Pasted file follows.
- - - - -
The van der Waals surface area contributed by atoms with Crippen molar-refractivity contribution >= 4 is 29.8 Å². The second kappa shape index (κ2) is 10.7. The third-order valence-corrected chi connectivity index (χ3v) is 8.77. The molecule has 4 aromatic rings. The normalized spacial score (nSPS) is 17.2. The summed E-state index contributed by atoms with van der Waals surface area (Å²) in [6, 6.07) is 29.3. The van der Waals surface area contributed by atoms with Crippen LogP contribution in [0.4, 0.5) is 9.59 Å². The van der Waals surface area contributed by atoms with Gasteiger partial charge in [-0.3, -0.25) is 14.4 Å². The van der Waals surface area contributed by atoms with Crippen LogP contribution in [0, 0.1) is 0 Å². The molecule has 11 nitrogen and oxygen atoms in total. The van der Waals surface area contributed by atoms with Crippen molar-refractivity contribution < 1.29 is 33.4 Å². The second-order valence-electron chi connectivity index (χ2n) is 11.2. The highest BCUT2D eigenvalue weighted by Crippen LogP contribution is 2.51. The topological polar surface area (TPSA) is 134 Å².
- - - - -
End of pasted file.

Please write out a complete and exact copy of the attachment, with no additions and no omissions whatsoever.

The van der Waals surface area contributed by atoms with Crippen molar-refractivity contribution >= 4 is 29.8 Å². The second kappa shape index (κ2) is 10.7. The third-order valence-corrected chi connectivity index (χ3v) is 8.77. The molecule has 4 aromatic rings. The normalized spacial score (nSPS) is 17.2. The summed E-state index contributed by atoms with van der Waals surface area (Å²) in [6, 6.07) is 29.3. The van der Waals surface area contributed by atoms with Crippen LogP contribution in [0.4, 0.5) is 9.59 Å². The van der Waals surface area contributed by atoms with Gasteiger partial charge in [-0.3, -0.25) is 14.4 Å². The van der Waals surface area contributed by atoms with Crippen LogP contribution in [0, 0.1) is 0 Å². The molecule has 11 nitrogen and oxygen atoms in total. The van der Waals surface area contributed by atoms with Crippen molar-refractivity contribution < 1.29 is 33.4 Å². The second-order valence-electron chi connectivity index (χ2n) is 11.2. The highest BCUT2D eigenvalue weighted by Crippen LogP contribution is 2.51. The topological polar surface area (TPSA) is 134 Å².